Wednesday, July 06, 2005

A Book Review

I read a book over the weekend that happened to be in my parent's vacation house. It was State of Fear by Michael Crichton, the first novel I have read in a few years. Ironically, although it is fiction it deals with a form of scientism in our times, i.e. "global warming." It's like one can't escape it these days. I found the way the author paints verbal pictures of the mommy Earth type of New Man amusing. I suspect that some scientific cold toads will be hopping mad about it. Anyway, example of the New Man:
“Listen,” he said. “I have to go see Nick for a bit.”

“I’ll be fine.”

“I’ll come back,” he said, “as soon as I can.”

“I’ll be fine,” she repeated. He stood, and she stood, too. On a sudden impulse he gave her a hug. She was so tall they were almost shoulder to shoulder. “It’s going to be okay,” he said. “Don’t worry. It’ll be okay.”

She returned the hug, but when he released her, she said, “Don’t ever do that again, Peter. I’m not hysterical. I’ll see you when you get back.”

He left hastily, feeling foolish. At the door, she said, “By the way, Peter: Do you have a gun?” “No,” he said. “Do you?”

“Just a 9-millimeter Beretra, but it’s better than nothing.”

“Oh, okay.” As he went out the front door, he thought, so much for manly reassurances for the modern woman.
(page 152-153) It seems that the New Man has a hard time separating from the feminine sometimes. He also feels that he comes up short and resents her for it. By page 323 things are still pretty much the same:
...Sarah looked at Peter. He was good-looking, and he had the strong physique of an athlete. But sometimes he behaved like such a wimp.

“You ever do any sports?” she said.
“Squash. A little soccer.”
“Hey,” he said. “Just because I don’t shoot guns. . . I’m a lawyer, for Christ’s sake.”

She was disappointed with him and not even sure why. Probably, she thought, because she was nervous and wanted somebody competent to be with her. She liked being around Kenner. He was so knowledgeable, so skilled. He knew what was going on. He was quick to respond to any situation. Whereas Peter was a nice guy, but...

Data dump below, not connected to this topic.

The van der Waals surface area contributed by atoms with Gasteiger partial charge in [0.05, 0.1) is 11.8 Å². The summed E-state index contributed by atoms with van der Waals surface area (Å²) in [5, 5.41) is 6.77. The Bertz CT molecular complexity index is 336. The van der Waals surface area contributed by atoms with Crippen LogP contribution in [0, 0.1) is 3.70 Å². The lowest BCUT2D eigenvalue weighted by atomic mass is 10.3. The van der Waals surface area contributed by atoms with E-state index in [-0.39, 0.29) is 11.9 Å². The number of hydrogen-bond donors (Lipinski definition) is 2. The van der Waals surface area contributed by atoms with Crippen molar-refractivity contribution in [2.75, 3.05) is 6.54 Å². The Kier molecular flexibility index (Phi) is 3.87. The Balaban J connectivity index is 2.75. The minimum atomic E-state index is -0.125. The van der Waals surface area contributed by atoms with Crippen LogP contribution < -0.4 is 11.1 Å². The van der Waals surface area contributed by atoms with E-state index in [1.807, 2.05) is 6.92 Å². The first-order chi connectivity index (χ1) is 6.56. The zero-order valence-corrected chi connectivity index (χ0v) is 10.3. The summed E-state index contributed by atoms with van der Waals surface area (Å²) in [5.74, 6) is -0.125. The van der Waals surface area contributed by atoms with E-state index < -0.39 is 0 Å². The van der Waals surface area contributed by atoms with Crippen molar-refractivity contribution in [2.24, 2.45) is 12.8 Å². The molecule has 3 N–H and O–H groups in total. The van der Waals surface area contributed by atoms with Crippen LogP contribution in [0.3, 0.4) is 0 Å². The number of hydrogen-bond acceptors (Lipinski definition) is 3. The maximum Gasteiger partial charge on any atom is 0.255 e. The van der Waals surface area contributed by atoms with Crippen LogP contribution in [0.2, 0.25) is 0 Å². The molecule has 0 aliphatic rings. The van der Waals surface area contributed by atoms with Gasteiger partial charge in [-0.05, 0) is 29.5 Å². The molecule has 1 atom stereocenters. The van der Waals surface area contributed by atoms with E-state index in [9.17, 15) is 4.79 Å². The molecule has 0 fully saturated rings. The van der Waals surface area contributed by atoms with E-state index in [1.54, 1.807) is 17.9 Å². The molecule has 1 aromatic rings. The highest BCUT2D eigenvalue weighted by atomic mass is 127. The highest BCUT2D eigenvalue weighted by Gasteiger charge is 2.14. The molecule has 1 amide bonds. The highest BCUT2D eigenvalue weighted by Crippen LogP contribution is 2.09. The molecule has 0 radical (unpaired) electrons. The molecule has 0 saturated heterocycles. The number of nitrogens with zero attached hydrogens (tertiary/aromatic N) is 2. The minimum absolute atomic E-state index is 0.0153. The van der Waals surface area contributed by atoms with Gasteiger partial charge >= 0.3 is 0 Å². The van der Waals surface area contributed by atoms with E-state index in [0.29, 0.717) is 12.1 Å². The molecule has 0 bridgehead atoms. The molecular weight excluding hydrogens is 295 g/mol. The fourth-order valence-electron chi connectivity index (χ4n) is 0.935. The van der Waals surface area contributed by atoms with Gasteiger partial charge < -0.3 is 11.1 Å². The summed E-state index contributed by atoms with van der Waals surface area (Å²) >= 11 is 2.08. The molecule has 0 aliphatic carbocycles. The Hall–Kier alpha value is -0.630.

The New Man is a nice guy. That's pretty much undeniable. By the way, I should note that Real Men don't write about what New Men or Real Men do or don't do. Yet that does not stop me!

It wasn't all so bad for the New Man in this section:
"...but...She watched his hands on the wheel. He drove well. And that was important today." (Ib.)

Well, there's the good hands and at least some sort of spatial reasoning. Maybe the New Man can be a Real Man? Maybe...but he'll probably have to quit being so prissy, die fighting evil and then be born again. Where do such scripts come from? By page 358 it was done:
He realized then that his experience in the crevasse had changed him—and changed him permanently. Someone had tried to kill him. .... [H]e could not have predicted the way that he felt changed by it now. He felt as if he had been physically moved—as if someone had picked him up and shifted him ten feet to one side. He was no longer standing in the same place. But he had also been changed internally. He felt a kind of solid impassivity he had not known before. There were unpleasant realities in the world, and previously he had averted his eyes from them, or changed the subject, or made excuses for what had occurred. He had imagined that this was an acceptable strategy in life—in fact, that it was a more humane strategy. He no longer believed that. .... The world was not how you wanted it to be. The world was how it was.
The "crevasse" was quite a wordly womb and the New Man had to be pulled on out of there to see the light at the end of the tunnel. Otherwise he'll always skirt the issue of Good and Evil by hiding behind Mother Nature's skirts or crawling back into her womb. Look carefully, he sometimes looks out from her skirts with fearful eyes! Fortunately, some New Men are born again:
She noticed that Evan's voice had lost its boyish hesitancy. He was no longer protesting everything Kenner said. He sounded older somehow, more mature, more solid.
So by page 359 he's coming along nicely! How nice. Well, you get the idea, I liked the book as a fast read and found it amusing. Also, he has apendices in the back of the book which deal more seriously with his research and so on. (No book that deals with scientism would be complete without mentioning the eugenics movement and the Nazis.)

Spoiler: There is a spot where a Hollywood half-wit type Leftist gets eaten alive by their supposed noble savages. Yes, believe it or not there are evil people living in Third World nations. It has to do with how they come to be Third World nations in the first place. Yet as much as I agree with doing away with stupid and ignorant ideas, having someone get eaten alive may have been a bit heavy handed. At any rate it is true, Rousseau's noble savage is not so noble while the New Man's typical refusal to deal with Good and Evil, Right and Wrong, is often dangerous to himself.

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